Even as new figures point to gains in the battle against Afghanistan's drug problem, the issue remains deeply contentious for the government in Kabul and NATO-led forces.
Citing UN data, Afghan and International Security Assistance Force (ISAF) officials say fresh figures will show the drugs trade shrinking by 19 percent in terms of area cultivated and 6 percent in terms of crop yields.
No one, however, is willing to assume ultimate responsibility or to say whether Afghanistan has turned a corner. It remains unclear how much of the decline in opium poppies is a result of government action and how much is owed to weather conditions like drought or cold.
Afghan officials tend to emphasize the constraints under which they operate. The country's counternarcotics minister, Colonel General Khodaidad, complains that the drug trade is an "international problem" fueled by Western demand and that the Afghan government has insufficient resources at its disposal.
"We do not have [any] budget in Afghanistan to [fight] the narcotics [industry]," Khodaidad says. "It all belongs to the international community...[not] to me [or] to the Afghan government."
It is difficult to avoid the conclusion that the absence of a dedicated counternarcotics budget in a government largely propped up by international funds reflects international distrust; most ISAF states have preferred to spend directly on specific projects and measures aimed to curb Afghanistan's drug problem.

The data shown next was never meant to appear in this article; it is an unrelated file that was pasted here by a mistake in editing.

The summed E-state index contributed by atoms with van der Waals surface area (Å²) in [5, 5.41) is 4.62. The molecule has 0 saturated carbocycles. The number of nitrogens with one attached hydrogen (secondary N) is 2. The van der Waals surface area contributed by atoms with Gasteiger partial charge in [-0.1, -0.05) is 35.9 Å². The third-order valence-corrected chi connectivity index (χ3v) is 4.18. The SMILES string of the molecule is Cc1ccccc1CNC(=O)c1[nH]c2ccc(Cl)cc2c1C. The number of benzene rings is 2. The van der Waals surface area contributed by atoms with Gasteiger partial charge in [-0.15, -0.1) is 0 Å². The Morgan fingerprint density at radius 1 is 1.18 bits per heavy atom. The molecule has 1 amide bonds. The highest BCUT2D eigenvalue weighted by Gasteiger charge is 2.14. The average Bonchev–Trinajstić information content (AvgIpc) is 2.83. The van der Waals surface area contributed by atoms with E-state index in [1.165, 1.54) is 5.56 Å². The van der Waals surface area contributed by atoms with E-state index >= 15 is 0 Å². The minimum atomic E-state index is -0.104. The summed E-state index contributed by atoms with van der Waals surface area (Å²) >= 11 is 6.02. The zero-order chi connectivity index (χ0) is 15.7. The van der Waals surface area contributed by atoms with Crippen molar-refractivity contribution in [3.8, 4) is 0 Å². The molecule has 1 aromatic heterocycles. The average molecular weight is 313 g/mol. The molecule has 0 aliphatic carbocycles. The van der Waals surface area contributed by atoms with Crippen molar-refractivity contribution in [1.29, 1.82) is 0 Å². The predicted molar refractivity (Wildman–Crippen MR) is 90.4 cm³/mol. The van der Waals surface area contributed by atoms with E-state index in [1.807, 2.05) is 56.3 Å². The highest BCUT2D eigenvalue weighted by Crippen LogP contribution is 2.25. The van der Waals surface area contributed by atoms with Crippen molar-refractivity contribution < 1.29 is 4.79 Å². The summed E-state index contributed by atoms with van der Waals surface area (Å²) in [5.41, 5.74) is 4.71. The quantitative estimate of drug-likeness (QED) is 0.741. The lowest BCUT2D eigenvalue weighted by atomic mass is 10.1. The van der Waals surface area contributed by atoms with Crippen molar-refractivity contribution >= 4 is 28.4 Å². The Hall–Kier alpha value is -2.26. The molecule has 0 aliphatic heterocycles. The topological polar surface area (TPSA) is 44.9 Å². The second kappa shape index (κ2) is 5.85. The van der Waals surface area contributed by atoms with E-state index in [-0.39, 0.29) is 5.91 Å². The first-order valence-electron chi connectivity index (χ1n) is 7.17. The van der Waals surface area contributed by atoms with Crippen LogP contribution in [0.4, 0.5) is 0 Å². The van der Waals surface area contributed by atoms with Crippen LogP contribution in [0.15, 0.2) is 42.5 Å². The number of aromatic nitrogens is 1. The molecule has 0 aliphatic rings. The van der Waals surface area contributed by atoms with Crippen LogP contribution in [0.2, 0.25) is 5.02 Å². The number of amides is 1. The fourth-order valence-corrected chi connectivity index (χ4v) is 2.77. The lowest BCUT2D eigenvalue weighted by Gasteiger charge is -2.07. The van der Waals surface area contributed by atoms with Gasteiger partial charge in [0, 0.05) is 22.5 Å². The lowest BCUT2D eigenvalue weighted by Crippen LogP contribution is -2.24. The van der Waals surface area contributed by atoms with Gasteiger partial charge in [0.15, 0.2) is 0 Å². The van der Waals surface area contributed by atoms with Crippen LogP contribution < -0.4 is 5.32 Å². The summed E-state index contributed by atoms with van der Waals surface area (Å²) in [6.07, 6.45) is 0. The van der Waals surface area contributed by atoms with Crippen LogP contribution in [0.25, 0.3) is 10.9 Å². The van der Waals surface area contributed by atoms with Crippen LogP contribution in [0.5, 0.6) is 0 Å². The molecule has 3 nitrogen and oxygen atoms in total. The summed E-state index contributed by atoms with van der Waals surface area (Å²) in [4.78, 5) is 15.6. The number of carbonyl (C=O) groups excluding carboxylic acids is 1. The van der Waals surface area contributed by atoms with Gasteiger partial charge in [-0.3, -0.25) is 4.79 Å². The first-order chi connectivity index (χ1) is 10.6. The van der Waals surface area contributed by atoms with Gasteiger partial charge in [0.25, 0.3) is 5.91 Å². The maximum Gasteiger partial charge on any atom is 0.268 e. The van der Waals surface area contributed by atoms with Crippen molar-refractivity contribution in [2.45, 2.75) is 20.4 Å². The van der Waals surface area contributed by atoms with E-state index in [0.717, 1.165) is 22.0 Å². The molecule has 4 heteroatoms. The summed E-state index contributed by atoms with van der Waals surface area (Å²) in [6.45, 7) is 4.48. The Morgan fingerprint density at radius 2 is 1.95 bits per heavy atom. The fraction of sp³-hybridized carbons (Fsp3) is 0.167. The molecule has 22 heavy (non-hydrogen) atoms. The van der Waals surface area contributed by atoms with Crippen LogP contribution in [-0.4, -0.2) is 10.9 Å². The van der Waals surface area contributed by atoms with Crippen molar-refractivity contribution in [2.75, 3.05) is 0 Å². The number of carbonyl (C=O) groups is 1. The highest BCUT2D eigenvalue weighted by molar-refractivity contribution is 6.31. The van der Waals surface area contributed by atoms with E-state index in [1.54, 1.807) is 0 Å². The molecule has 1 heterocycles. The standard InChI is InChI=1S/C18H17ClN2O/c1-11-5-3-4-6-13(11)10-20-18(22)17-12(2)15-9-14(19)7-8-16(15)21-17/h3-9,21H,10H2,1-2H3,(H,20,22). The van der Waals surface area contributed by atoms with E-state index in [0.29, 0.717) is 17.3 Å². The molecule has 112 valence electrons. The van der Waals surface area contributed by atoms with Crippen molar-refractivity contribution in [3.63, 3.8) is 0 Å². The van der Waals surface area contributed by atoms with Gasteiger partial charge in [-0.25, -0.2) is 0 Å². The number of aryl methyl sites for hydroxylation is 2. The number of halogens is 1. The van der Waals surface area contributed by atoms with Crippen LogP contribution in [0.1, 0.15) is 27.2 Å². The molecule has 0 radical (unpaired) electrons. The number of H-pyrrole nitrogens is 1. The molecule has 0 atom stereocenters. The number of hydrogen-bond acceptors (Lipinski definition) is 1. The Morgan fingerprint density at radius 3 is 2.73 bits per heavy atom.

Khodaidad says his job mostly boils down to "talking" -- traveling the country and trying to persuade local elders to take a stand against poppy cultivation. He says Nangahar and Wardak provinces have become poppy-free, partly as a result of government efforts and partly thanks to the success of alternative crops such as saffron and apples. The latter owe their viability mostly to international investment in the construction of "coolhouses" and infrastructure improvements, like building roads and helping forge commercial links abroad, that allow farmers to get their products to market.